So, the happiness we find today has multiple values- the joy of anticipation, the extemporaneous pleasure found in the moment, the tranquil recollection a few days afterward and the future value of that happiness down the road.  By viewing happiness and human emotion as a multi-dimensional object, it gives us a greater urge to chase it.  We do things not just to be happy for today- but to paint our lives with a wide and joyful brush.

This is even more important when the nature of the act appears quite trivial.  We might question whether or not it’s worth it to even do, compared to the small amount of happiness the task will give us.  But when we look to the future value, and the effect of emotional compounding, the answer becomes clear. 

Every rivet, though it may be unnoticed, is important when it comes to building a ship.  Leaving out one rivet may be forgivable; forgetting one or two here and there is probably okay, as well.  But if two many rivets are cast aside, the future value of the ship begins to suffer.  At that time it won’t matter if the fancy cannon or steam engine is in perfect working order.  The die is cast- the ship is going down. 

This is perhaps why I see so many people who have a lot of stuff but never seem happy- they forgot the rivets, and all of their grand things have no safe foundation of happiness to rest upon.  The objects, incapable of giving happiness in and of themselves, simply end up slipping silently into the forlorn sea.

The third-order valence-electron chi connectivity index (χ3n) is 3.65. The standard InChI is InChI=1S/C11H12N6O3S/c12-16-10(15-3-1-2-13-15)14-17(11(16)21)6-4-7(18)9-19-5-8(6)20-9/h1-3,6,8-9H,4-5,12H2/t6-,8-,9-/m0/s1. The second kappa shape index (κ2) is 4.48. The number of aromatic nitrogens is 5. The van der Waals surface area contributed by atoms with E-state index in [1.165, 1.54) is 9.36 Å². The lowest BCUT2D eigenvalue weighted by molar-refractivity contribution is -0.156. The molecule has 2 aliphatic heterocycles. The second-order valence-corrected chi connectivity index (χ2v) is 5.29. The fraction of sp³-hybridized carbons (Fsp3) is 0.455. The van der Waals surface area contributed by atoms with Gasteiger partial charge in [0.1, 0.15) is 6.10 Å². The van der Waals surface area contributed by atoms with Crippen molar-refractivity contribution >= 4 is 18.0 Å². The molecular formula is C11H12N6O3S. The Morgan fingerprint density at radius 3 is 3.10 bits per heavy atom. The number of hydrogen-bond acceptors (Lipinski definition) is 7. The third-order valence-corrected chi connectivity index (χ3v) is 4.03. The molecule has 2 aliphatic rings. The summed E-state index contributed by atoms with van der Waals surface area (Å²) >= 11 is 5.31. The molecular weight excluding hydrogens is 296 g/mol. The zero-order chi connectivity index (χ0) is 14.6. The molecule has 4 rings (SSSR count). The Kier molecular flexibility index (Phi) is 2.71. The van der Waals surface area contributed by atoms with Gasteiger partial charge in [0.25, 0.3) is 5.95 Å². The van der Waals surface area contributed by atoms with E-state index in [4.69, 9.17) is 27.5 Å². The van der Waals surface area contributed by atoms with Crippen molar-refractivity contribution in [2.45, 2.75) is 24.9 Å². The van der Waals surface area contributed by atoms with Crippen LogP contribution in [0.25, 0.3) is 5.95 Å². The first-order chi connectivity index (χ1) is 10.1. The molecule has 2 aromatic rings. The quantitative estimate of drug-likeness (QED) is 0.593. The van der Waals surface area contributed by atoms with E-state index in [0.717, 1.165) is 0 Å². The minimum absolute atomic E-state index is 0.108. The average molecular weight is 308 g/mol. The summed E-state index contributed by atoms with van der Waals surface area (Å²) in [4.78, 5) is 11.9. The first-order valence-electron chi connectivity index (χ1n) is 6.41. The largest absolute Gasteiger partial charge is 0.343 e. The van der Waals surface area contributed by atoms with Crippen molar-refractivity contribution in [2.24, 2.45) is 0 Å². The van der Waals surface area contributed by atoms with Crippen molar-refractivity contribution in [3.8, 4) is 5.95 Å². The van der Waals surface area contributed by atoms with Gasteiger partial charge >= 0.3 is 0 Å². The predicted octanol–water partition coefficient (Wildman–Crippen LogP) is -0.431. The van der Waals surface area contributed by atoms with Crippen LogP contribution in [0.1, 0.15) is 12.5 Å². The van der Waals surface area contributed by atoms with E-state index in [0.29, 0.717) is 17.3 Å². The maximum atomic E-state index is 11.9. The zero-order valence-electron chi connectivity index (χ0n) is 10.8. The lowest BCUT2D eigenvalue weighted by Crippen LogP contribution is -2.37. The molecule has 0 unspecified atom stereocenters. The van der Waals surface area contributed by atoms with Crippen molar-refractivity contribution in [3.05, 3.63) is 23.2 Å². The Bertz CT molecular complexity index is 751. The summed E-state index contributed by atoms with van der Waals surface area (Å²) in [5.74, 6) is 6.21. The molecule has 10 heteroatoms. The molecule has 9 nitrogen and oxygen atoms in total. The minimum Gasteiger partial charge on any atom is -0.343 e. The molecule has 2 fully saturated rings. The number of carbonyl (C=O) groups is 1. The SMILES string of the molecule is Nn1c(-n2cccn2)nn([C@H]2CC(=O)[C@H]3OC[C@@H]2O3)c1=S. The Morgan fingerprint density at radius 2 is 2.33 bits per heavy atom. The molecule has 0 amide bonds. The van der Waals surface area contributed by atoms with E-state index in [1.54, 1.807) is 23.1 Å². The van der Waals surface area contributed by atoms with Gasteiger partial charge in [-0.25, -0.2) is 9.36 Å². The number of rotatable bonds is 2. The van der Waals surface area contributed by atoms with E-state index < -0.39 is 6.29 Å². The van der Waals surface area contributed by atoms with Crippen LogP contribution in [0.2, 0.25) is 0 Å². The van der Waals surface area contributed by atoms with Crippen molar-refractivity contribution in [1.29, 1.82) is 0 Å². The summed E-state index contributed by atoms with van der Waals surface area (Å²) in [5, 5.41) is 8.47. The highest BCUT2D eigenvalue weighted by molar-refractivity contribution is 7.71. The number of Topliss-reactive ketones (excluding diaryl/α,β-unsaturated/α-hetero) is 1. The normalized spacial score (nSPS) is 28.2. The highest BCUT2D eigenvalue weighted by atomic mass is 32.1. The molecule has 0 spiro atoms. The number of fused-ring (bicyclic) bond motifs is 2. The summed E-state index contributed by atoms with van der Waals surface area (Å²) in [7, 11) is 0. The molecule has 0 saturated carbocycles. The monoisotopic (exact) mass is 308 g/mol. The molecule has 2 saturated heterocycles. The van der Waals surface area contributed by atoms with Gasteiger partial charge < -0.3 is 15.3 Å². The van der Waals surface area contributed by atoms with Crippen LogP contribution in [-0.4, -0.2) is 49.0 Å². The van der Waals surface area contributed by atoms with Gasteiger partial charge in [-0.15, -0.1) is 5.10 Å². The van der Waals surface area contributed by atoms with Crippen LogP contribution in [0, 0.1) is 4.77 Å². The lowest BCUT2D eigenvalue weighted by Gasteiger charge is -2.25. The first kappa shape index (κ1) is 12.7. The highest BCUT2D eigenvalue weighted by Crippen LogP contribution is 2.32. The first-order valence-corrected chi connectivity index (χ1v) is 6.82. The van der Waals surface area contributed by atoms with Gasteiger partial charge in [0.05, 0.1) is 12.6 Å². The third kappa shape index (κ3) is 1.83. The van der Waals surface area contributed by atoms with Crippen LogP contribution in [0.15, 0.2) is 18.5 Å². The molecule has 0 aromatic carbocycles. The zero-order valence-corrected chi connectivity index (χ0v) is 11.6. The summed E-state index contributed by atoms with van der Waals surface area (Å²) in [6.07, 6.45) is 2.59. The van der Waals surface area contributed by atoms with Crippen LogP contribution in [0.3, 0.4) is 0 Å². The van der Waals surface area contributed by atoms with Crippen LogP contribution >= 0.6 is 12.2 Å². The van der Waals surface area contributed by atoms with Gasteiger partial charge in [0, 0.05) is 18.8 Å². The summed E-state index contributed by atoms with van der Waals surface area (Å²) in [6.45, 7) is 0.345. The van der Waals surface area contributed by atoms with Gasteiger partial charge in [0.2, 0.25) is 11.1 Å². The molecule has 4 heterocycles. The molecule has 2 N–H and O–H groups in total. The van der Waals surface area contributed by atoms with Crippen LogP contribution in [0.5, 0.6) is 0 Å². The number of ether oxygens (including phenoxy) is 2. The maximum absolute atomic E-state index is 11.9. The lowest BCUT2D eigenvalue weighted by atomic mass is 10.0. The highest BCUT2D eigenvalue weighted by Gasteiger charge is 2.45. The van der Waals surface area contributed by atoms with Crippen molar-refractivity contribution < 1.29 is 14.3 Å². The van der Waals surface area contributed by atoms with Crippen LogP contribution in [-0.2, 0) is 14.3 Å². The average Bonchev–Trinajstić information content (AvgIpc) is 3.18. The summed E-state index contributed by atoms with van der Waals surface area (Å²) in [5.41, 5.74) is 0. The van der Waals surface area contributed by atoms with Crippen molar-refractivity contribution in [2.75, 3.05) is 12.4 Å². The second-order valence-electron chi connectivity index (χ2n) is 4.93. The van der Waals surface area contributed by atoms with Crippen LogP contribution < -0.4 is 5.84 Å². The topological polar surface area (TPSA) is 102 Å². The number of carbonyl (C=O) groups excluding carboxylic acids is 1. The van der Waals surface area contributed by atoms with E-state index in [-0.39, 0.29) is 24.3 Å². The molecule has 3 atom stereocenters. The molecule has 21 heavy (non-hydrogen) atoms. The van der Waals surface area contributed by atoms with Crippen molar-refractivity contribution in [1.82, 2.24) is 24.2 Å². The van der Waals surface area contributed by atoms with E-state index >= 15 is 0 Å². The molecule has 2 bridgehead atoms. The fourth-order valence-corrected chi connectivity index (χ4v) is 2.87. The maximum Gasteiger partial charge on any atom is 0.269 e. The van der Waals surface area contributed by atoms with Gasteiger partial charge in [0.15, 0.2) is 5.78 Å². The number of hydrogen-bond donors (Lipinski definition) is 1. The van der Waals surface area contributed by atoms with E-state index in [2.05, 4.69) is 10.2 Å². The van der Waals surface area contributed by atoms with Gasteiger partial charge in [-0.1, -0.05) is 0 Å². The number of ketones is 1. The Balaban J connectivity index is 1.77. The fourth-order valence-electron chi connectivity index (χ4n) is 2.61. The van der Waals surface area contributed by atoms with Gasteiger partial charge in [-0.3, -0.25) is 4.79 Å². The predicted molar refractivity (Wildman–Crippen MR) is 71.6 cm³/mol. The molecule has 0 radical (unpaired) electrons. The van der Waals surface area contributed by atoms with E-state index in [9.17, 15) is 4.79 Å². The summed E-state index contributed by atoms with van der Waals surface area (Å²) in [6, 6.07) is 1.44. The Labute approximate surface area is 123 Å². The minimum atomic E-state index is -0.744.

Sore

 Yesterday was a fairly productive and fun day.  My wife left on errands for a few hours, so I decided to spend the day raking the front yard.  I hitched my dog to a tie in the front yard and she sat and watched while I worked. 

About halfway throught, a guy I know came walking down the street and asked if I wanted to play football.  I said sure- raking leaves can wait- and followed him down to a vacant field on the edge of the neighborhood.

Six guys in total showed up, counting myself.  We played three on three two-hand touch football for about an hour and a half.  I am proud to report that I scored three touchdowns and never dropped a pass that I should have caught.  Unfortunately, we lost in sudden death- a situation caused by the fact that one of the guys had to go to work.

It was a beautiful day yesterday.  The high was in the low 70s and there was a slight breeze.  Perfect weather to both rake leaves and play football.

I’ve still got some piles of leaves to bag when I get home from work, and I’m incredibly sore from the effort, but it was worth it.  That particular yesterday will never come again, and I feel that I lived it well.

Customer Service

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I wanted to post something today just because I feel it’s important to introduce new material on a daily basis.

It makes for a good habit, and it shows respect for the people who take the time every day to stop by and visit.  It’s no different than a company having really good customer service, so that its customers keep coming back.

I never quite understood why customer service has become so poor in some stores.  Surely the CEOs realize that customer service is one of the most influential factors leading a customer back.  Thus, good customer service equals improved profits.  And considering that every business in the world wants your dollar, you’d think they would act more appreciative solely from an economic perspective.

I think this has partially occurred because the shopping dynamic has changed radically over the past few decades.  People used to mainly shop for necessities.  As necessities (food, clothes, cars, etc.) are generally sold by several retailers, businesses had to compete with excellent customer service.  All things being equal, you’d probably go buy your eggs from the guy who seemed glad to have you in his store.  In fact, even if the eggs cost a few pennies more, you’d still rather give him your business than the grouch down the street who seemed annoyed you came in.  In that sense, the market regulated customer service- those who didn’t have it quickly found themselves out of business…